A Little Food for Thought to Improve our Nutrition

glowimages fruit collageEven though the Academy of Nutrition and Dietetics focuses its National Nutrition Month campaign “on the importance of making informed food choices and developing sound eating and physical activity habits,” most of us already know what to eat and what not to eat to maintain a healthy body.

“What is less well known is how your thoughts influence your physical, emotional, and even spiritual health,” states an article, Healthy Thinking: Using your Mind to Help Heal Body, Heart, and Soul, by Sarah Marie.  And the Mayo Clinic backs that statement up by stating in an article, “Positive thinking: Reduce stress by eliminating negative self-talk, “your attitude toward yourself, and whether you’re optimistic or pessimistic — may even affect your health.”

So, why don’t we celebrate National Nutrition month – March – together.  Let’s do it a little differently!  Let’s not think only about the wise choices we should make about what we eat, but what the proper nutrition might be for what we think and what we say.

“The mind-body connection is by now well known and documented throughout the scientific literature. You can eat all the right foods, do all the right exercises, take all the best supplements, and have a wonderful mix of alternative and conventional medical care.”  Yet, if you are prone to unhealthy thoughts, “how can you be truly healthy?” Marie asks in her article.

When we watch what we take in mentally and watch what comes out of our mouth, in other words, think and speak in a healthy way, our body responds in a healthy way.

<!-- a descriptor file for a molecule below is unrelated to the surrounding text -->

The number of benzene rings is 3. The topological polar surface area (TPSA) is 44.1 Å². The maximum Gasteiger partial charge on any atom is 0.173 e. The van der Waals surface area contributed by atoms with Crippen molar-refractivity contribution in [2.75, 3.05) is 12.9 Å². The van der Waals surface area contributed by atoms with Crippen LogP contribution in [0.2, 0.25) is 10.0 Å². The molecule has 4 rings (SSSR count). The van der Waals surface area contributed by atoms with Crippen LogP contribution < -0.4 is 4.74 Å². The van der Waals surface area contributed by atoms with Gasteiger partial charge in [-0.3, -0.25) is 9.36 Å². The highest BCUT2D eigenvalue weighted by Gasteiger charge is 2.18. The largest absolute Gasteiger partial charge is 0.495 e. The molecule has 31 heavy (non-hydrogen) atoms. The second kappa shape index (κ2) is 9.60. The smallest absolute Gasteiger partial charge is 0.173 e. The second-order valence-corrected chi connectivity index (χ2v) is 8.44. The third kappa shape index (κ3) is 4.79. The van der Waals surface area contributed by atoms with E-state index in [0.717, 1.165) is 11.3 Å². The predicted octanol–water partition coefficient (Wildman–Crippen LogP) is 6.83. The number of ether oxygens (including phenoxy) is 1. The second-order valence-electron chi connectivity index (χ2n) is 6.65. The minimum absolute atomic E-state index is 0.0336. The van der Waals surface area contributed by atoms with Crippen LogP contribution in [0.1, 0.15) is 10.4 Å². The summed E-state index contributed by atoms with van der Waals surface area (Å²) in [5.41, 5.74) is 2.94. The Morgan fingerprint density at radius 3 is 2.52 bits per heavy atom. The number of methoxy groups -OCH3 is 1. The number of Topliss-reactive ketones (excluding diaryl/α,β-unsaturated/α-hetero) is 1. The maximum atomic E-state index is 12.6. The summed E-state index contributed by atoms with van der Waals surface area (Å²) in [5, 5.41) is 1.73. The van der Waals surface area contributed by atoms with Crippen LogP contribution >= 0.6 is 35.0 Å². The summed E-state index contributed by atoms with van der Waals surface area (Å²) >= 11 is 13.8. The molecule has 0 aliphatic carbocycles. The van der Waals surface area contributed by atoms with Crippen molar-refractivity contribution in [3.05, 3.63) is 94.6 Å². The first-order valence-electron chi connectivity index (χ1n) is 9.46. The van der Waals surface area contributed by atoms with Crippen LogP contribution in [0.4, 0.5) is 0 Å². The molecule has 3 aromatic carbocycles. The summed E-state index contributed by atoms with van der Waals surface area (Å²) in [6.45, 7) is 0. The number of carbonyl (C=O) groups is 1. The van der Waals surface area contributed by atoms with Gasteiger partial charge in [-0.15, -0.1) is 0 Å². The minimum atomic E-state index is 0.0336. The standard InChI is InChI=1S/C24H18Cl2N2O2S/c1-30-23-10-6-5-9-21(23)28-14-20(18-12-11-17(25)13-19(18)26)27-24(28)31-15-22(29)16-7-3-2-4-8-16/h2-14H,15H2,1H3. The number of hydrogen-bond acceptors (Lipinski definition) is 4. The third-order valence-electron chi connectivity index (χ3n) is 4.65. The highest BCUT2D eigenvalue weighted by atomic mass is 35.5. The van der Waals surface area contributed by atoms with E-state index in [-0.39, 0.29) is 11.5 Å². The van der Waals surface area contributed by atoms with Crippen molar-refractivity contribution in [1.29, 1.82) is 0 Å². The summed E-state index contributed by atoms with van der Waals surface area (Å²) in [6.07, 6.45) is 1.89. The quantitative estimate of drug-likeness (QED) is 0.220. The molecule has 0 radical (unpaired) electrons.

How do we do this?  First, watch what you think and be mindful of the words you speak. “Stand porter at the door of thought.  Admitting only such conclusions as you wish realized in bodily results, you will control yourself harmoniously.” states Mary Baker Eddy.  She came to understand this after investigating the role of thought and prayer on health throughout her adult life.

An example of unhealthy thinking that impacts our health significantly is stress, anxiety, and insecurity.  What causes these unhealthy thoughts?  —fear of not being good enough or of making a mistake; bitterness towards a family member, friend or business associate; worry about job or money; doubt that something good will happen; or discouragement of any kind. A stress-free thought has a better chance of recognizing good and positive things going on in daily activities right now.

“There is no practice more important or more impactful in breaking free from [unhealthy] thoughts… than the practice of meditation.” the Healthy Thinking article says. Prayer, like meditation, helps us to be calm, think quietly through a problem, wait patiently for an answer and continue to maintain our sense of peace.

“Let patience have her perfect work.” James in the Bible admonishes. Don’t ignore tough situations but, “Approach the unpleasantness in a more positive and productive way.”  When we are patient with ourselves and peaceful in our demeanor, the work ahead of us can come about more easily and calmly.

Learning to nourish our bodies properly means we should not only eat wisely but think and speak wisely too.  This is priceless to insure a healthy mind and a healthy body.  Let’s do it together!

Kate is interested in blogging about health, spirituality, Christian Science, science, the importance of prayer and religion.  She is a Christian Science practitioner and the media, legislative and public contact for Christian Science in the state of Maryland.  She and her husband enjoy hiking, especially with Callie, a Blue Heeler, and riding motorcycles.